Similar thing for Amazon. How can they sell Alexa for so low? Well, because they are not interested in making money off their gadgets, they make money off of re-selling other products.

I'm not sure what information you have to make that kind of statement but my Google-fu appears to suggest otherwise. I'm puzzled that you would suggest these tech giants are investing millions or billions into R&D just to sell products that allegedly don't make them any money and they're "not interested in".

Hikvision, like almost all security camera manufacturers, have no RMR streams, they have no upsells once you buy their products etc.

Neither do most smartphone manufacturers.

Consider how many models of phones Apple makes (~5). Consider how many models of security cameras Hikvision makes (500, more). It's far more costly to design, manufacturer, and support such a vast number of models.

Now this makes more sense. Interestingly however it didn't stop Hikvision in 2016 from taking in in $4.6 billion in revenue with an increase in their profit margin up to 41.58%. Now that kind of margin is about right for a manufacturer but consider that an iPhone 8 costs Apple an estimated $288 to manufacture, and consider how much more technologically advanced it is versus a dome camera.

Don't forget that many products a camera manufacturer will produce are variants of the same line. The same molds and parts go into Hikvision's DS-2CD2125 versus the 2185; only the sensor package and maybe some of the electronics are different. Same housing, same dome, same screws, same cable whip. Then the same sensor package gets used in multiple different housings. This gives you the illusion of a huge product line but the reality is it's a much smaller number with a wide variety of options.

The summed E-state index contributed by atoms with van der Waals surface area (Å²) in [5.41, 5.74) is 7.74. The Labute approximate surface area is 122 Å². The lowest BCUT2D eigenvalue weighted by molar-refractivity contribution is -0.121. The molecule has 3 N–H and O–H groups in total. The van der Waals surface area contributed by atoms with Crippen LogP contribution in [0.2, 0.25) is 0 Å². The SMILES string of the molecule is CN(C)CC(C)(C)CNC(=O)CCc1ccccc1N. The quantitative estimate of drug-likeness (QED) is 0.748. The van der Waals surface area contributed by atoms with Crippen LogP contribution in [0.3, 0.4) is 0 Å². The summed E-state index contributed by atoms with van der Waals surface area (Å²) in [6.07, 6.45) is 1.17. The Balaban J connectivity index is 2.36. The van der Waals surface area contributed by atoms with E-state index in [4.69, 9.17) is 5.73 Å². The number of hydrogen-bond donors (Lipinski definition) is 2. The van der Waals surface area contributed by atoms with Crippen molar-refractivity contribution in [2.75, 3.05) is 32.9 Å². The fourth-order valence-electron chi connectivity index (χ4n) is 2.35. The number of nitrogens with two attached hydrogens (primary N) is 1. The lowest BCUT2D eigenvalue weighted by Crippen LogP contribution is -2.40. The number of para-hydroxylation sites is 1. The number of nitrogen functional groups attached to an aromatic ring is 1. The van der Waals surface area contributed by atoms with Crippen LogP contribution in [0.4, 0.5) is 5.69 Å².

Also, when is the last time you talked to someone at Google or Amazon?

Just the other week. I can call Google or Amazon toll free 24 hours a day for customer service. Hikvision? Regular business hours on weekdays only.

Now consider how often Hikvision salespeople visit customers, take them out to dinner, give them champagne and flowers, etc. The security camera business is much higher touch.

LOL, not around here it ain't! I'm admittedly too low on the food chain to ever warrant that kind of attention but I'd be shocked to see anyone in my region get flowers and champagne, from any vendor. I haven't even met my regional rep.

To be proper, Google is in the information business but if there wasn't profit in smartphones they wouldn't be doing them. They didn't get to where they are today by being altruistic or selling loss leaders.

Of course Google is "selling loss leaders." Among many other things, that is what the Chrome browser is. They give Chrome away for free in the hope that you will use Google's advertising in their other services where they make money. Don't take it from me, simply Google "How does google make money from chrome?"

but I'd be shocked to see anyone in my region get flowers and champagne, from any vendor.

You need to look around:) Hikvision does ongoing roadshows / lunches / marketing events across the country. They have open bars and unlimited drinks at ISC West and ASIS. They have 100 or more field salespeople in North America, which is a far greater percentage / ratio than what Google or Amazon have.

Oh, also, you mention ADI and that Hikvision model at ADI for ~$365. Of that, Hikvision gets ~$300, the other ~$65 goes to ADI.

By contrast, Google sells from the Google store, Amazon sells their gadgets from Amazon.com, Apple sells from their website and their legion of physical stores, so there are just higher general distribution costs for security cameras than there are for companies that control the entire sales chain.

Agreed. Where did you come up with the split on the cost though, is that close to actual or are you just throwing it out there?

Where did you come up with the split

That's industry average - somewhere in the 20% range, confirmed by various distribution salespeople we know.

What is the durability and lifespan of the smartphone running the camera 24x7?